But, if you ask me…the plate you choose doesn’t make your child picky! There’s a myriad of other reasons for why that happens. 🙂 And if you’re a parent that’s stuck in this picky eating phase, then I definitely recommend my Feeding Toddlers online course because I teach a ton of strategies in there that can help – but please know that the type of plate offered, is not something that I’m concerned about!

⁠The thing is, both of these types of plates have benefits that shouldn’t be downplayed.

Pros of Divided Plates:

When your baby is just starting out, divided plates can be a great option to help them visualize and recognize the different food on their plate. I personally like that they keep food items separated so your baby can see all the food items on the plate at once. Seeing it all laid out this way allows them to choose one food item at a time to explore and taste! Now, if they want to mix it up from there – trust me, they will!⁠

Another benefit is that the walls of the divided plates are typically very high. This means that any of the compartments could also be used for purees, in addition to finger foods. The walls also help to make it easier for your baby to scoop the purees up and out of the plate. You’ll also probably be thankful for higher walls, and divided sections, when you serve dry food along with a more liquid-y food, because the wet food won’t spread everywhere and make a big mess right from the beginning. This gives your baby some time to do that all on their own 😉

Now, going back to considering whether divided plates make your child picky…honestly when you enter toddlerhood you’ll probably notice they have a tendency to be more picky about foods regardless of the plate being used. And a divided plate, if anything, might actually be a helpful tool you can use for a child who is already a very picky, or sensitive, eater! Sometimes disliked food can be overwhelming when mixed with other things on a plate, so keeping things in different compartments can make it easier for them to tolerate the disliked food being on their plate, which is a good exposure. In general, having the separate compartments can just feel less overwhelming to toddlers who are struggling with picky eating.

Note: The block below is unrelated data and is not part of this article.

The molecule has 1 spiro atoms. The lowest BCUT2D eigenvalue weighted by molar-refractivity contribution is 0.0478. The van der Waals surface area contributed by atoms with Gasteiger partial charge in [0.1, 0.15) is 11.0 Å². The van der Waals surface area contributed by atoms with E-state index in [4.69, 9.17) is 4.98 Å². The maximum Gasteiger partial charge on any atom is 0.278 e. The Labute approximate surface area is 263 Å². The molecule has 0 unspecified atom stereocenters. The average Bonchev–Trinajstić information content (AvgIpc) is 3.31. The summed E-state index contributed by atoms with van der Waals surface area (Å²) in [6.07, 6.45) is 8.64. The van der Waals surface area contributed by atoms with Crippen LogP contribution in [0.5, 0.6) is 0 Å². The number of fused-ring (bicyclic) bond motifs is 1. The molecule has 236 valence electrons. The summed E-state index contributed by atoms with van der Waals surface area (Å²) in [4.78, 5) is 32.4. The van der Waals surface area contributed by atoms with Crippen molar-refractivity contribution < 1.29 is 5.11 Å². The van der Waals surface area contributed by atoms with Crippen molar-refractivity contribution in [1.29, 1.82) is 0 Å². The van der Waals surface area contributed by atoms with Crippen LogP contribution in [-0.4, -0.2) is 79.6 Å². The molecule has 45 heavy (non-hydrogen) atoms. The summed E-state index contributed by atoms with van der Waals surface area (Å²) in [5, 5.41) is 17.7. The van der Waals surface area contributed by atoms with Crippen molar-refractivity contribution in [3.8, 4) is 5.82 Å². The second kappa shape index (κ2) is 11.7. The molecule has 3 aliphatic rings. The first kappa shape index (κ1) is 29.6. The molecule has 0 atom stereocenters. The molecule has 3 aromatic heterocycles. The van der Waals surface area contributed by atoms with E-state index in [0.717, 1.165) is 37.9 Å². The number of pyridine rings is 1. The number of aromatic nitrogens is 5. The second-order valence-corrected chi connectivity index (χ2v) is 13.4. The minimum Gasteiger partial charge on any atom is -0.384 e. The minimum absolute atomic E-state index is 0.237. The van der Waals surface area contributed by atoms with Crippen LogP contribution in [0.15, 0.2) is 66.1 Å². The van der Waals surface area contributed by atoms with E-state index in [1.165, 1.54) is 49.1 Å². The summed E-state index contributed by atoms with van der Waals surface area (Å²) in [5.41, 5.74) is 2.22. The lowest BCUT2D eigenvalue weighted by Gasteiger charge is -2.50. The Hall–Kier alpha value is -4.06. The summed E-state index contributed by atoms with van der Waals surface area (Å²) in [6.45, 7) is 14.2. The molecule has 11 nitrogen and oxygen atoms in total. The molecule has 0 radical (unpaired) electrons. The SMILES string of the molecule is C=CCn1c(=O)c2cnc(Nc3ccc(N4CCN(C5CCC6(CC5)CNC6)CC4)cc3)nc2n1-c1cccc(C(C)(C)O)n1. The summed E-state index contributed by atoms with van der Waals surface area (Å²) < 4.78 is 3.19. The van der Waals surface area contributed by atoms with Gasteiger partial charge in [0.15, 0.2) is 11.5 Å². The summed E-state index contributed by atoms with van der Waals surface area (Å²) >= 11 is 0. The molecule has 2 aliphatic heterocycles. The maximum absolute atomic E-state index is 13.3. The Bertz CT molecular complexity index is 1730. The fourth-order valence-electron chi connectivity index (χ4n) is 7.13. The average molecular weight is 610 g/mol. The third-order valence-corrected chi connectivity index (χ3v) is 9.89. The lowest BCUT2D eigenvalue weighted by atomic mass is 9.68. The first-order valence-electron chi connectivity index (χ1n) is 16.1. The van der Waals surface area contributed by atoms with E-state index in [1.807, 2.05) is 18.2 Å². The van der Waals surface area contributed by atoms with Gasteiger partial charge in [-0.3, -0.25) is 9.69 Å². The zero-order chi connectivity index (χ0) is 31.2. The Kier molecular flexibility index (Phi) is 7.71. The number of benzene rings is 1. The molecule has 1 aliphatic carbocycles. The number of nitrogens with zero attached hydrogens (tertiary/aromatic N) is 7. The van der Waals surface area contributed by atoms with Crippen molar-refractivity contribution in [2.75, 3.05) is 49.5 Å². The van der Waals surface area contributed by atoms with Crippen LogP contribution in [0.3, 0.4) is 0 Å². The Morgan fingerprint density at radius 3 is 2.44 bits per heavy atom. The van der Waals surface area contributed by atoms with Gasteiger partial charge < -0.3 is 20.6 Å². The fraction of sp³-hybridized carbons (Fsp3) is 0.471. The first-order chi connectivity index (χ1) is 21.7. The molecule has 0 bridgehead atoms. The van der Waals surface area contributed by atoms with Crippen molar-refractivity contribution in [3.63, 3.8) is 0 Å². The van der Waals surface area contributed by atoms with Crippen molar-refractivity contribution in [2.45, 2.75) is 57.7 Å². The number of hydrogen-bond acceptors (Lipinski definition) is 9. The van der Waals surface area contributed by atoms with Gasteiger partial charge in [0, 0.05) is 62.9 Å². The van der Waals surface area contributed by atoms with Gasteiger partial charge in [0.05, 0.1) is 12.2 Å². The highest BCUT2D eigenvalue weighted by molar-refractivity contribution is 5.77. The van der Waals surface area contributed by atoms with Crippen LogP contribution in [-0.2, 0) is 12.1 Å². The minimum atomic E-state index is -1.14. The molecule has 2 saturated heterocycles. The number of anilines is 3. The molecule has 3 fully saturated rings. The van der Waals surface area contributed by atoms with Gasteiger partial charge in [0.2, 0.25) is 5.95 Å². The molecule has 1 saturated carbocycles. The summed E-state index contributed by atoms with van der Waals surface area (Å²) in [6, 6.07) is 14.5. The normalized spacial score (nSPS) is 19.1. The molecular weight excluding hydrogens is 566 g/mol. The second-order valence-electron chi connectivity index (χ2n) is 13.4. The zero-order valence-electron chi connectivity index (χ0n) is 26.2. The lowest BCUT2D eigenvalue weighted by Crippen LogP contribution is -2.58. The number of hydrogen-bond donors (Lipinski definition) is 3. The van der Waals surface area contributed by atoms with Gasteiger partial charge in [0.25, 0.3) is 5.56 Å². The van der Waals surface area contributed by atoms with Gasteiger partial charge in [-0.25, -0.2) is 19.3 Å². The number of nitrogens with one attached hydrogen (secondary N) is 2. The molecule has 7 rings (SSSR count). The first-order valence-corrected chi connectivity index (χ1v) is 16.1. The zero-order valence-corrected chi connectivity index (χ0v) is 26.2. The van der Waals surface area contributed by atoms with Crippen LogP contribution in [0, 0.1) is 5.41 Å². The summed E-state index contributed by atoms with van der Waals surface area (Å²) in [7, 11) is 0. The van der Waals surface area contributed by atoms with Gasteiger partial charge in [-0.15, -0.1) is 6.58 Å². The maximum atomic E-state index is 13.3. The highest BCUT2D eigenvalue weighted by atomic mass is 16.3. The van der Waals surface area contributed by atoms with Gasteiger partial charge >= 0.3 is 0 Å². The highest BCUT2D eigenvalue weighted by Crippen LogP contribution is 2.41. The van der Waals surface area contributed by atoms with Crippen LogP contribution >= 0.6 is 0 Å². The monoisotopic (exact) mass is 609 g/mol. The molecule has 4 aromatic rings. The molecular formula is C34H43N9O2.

Pros of undivided plates:

You can use the fact that all of the food is together in one compartment to your advantage! I never actually used divided plates with my kids, and I never regretted it! They’ve never shown much of an issue with having their foods mixed up at all. In fact, I taught them to mix things up! I encouraged them to try out different combinations of foods to test them and see what they tasted like. And doing this really helped them to avoid having an aversion to mixed foods, so this really worked well for us.

At the end of the day, undivided plates and divided plates are both great! Why not switch it up? 

Divided Plate Recommendations

I like the EzPz happy or mini mat for divided plates because I love that they come in two sizes. The smaller one fits perfectly on most high chair trays and is great for when you’re eating out at restaurants, or want to travel with your baby (it can fit right into the diaper bag!). And the larger size is more for when babies and toddlers are eating right at the table. EzPz also now has lids for the mats so you can cover the mat, which is perfect for travelling with food in the plates, or for easily packing up leftovers that you want to keep in the fridge.

Why you need suction plates!

But my biggest recommendation is to grab a bowl or plate that has suction! I love this option, and basically find it a necessity, especially for babies. The suction helps prevent the bowl/plate from moving around as your baby tries to eat, making things easier for them. But also, let’s face it, babies are going to be super messy, and will probably throw items off their highchair tray more than once (as I mentioned earlier too!). So, choose a plate with amazing suction to help minimize unnecessary mess by discouraging plate throwing.

My all-time favourite, hands down, is the OXO Tot Stick and Stay Plates – nothing compares! They have divided plates, bowls, and undivided. And honestly, even I can barely get it off the table/tray. You really have to dig your fingers under the suction until you get to that center part where it’s recessed – and this takes some skill! So while it’s not foolproof, it is more difficult, and I find it the best one compared to other suction plates I’ve tried.

If you’re looking for more recommendations for brands of plates and bowls that I like, and even other things like cups, utensils, and other tools for helping with picky eating, check out my Amazon shops (Canadian and American).

Feeding Toddlers online course by My Little Eater™


meet edwena

Registered pediatric dietitian, mom of two picky-turned-adventurous eater, and the creator of the Texture Timeline™ – an exclusive tool to help move your baby through easy to more advanced purees and finger foods to prevent picky eating.